The man that got away
Giving a simple synopsis of Greg Berlanti’s The Broken Hearts Club would make it sound like any one of a half-dozen romantic comedies with gay characters that have been blooming on the independent film circuit in the last few years—Jeffrey, Trick and Relax … It’s Just Sex. But from the very first scene, Berlanti strikes a note of easygoing, articulate charm that sets his film apart.
It’s a good thing he does, because The Broken Hearts Club borrows its central situation from Tommy O’Haver’s Billy’s Hollywood Screen Kiss. In both films, the central character is a Los Angeles photographer who has grown tired of meaningless sex and becomes attracted to a young man who isn’t yet completely out of the closet. In The Broken Hearts Club, the photographer is Dennis (Timothy Olyphant), and the object of his hesitant affections is Kevin (Andrew Keegan).
Berlanti’s script, however, has room for more than the romantic ups and downs of just these two. The club from which the film takes is title is a large circle of friends—all gay, and all reasonably secure in their sexuality, if not in their relationships.
There are Howie and Marshall (Matt McGrath, Justin Theroux), who have drifted from lovers to platonic roommates on the clashing currents of Howie’s promiscuity and Marshall’s pot-smoking; Taylor (Billy Porter), who begins every sentence with “As a person in a long-term relationship …"—until his boyfriend calls him from Hawaii to dump him; Cole (Dean Cain), the aspiring actor whose relationships are only skin-deep and who gets rid of his one-night stands with monologues he reads from notes scribbled on his hand; and Patrick (Ben Weber), the homely one, whose only offer lately has been from his lesbian sister and her partner (Mary McCormack, Nia Long)—they want to have a baby and want him to be the sperm donor. The unofficial president of the club is Jack (John Mahoney), the owner of the restaurant where they all work—an affectionate father-hen given to ebulliently spouting Shakespeare and offering seasoned advice in affairs of the heart.
Berlanti avoids most of the clichés of the independent gay film—there are no lip-synching drag queens in this one (although Mahoney does squeeze into a red sequined gown and a platinum blond wig in one scene), and no misunderstood transsexuals smiling bravely through their tears. Berlanti focuses on more conventional characters, as if to emphasize the gay lifestyle’s similarity to the straight world, rather than its differences.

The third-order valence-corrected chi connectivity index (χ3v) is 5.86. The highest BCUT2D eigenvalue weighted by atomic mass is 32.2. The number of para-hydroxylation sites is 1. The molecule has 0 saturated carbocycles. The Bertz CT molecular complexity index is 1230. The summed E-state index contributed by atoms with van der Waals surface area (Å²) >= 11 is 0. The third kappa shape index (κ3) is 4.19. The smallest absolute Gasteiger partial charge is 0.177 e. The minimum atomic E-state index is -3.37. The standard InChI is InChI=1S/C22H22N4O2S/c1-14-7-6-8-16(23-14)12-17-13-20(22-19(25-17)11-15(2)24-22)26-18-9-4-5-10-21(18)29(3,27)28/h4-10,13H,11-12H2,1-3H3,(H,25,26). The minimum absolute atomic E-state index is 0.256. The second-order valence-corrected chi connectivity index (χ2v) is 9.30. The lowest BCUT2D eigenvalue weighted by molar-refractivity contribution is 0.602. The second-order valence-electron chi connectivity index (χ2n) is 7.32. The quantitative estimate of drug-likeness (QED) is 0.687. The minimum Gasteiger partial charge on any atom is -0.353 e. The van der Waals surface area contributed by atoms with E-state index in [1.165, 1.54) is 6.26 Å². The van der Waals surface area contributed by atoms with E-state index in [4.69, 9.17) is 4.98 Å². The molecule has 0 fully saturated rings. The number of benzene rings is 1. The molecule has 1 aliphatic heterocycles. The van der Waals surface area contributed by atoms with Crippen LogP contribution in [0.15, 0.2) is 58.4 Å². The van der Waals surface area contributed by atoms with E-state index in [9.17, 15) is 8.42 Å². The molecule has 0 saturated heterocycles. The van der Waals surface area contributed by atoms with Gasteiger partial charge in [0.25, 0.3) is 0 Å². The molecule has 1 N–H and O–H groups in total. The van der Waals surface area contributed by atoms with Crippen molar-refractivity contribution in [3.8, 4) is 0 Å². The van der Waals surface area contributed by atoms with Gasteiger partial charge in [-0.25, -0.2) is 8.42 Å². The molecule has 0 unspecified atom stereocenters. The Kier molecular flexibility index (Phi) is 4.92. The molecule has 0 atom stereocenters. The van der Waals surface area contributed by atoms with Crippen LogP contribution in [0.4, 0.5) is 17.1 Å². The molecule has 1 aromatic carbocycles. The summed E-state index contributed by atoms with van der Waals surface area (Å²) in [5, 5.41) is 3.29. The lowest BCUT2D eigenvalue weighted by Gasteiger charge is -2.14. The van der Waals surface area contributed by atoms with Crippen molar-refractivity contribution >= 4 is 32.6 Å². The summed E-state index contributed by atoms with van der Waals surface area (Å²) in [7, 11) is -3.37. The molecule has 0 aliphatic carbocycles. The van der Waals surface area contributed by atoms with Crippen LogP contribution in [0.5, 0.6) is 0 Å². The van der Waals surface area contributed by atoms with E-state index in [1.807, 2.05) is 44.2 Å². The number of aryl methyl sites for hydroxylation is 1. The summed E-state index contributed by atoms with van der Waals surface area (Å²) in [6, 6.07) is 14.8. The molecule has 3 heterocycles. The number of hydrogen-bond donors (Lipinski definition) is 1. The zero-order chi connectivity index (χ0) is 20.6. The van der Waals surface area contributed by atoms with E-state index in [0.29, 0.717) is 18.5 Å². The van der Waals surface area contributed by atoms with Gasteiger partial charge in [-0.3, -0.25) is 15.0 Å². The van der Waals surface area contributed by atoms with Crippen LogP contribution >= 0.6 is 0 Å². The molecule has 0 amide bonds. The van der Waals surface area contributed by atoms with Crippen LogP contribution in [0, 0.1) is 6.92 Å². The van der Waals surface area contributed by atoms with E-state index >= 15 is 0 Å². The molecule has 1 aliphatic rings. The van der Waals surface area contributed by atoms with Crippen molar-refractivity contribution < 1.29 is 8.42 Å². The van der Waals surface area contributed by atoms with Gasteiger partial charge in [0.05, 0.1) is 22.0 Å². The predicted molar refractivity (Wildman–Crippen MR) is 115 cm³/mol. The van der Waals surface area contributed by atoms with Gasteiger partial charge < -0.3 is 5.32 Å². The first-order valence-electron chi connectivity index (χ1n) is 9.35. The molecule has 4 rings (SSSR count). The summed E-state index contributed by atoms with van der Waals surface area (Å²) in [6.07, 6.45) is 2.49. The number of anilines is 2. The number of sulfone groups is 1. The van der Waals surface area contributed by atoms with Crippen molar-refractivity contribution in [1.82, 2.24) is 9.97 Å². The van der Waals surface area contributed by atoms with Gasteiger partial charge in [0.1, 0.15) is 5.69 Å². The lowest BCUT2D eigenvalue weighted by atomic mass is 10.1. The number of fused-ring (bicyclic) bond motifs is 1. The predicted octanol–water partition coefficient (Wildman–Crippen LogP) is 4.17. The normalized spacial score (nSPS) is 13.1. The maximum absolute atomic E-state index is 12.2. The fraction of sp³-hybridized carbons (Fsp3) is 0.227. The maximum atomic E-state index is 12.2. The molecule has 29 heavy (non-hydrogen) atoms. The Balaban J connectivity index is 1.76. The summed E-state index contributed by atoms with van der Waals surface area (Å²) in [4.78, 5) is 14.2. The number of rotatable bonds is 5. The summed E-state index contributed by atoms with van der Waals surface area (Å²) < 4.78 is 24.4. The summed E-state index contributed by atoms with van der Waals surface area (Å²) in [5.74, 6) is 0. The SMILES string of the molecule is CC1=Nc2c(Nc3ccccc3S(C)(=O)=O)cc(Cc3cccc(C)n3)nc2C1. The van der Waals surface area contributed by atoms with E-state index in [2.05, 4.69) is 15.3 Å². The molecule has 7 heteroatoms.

Berlanti has a playful ear for dialogue and telling details, too. When Kevin admits to liking the music of the Carpenters, Dennis nods, “That’s your first OGT—obviously gay trait.” At another point, when Taylor is suffering through his broken heart, he sighs impatiently over Dennis’ music collection: no Judy, no Bette, no Barbra. How can a gay man get any suffering done without the proper soundtrack?
Unfortunately, Berlanti doesn’t quite miss all the clichés. I could have done without the funeral in the film’s third act; it has the feel of a mechanical crisis cooked up to inject an extra measure of conflict into the action. It’s in this section of the film that we begin to hear the grinding of the gears in Berlanti’s script, and it’s jarring—especially since the story up to this point has been unfolding organically out of the characters. (It does, however, give one member of the cast—it wouldn’t be fair to say who—a chance to play the kind of understated death scene actors just love.)
Despite that brief flourish of discreet pathos, The Broken Hearts Club ends on a note of optimism and reconciliation. Berlanti’s direction is smooth and unobtrusive, and he draws good-natured, unforced performances from his ensemble cast. In the tradition of the well-made play, Berlanti’s theme is clearly stated at the outset, then repeated at the end: "I can’t remember when I first realized I was gay, only the first time I knew it was OK. It was when I met these guys, my friends."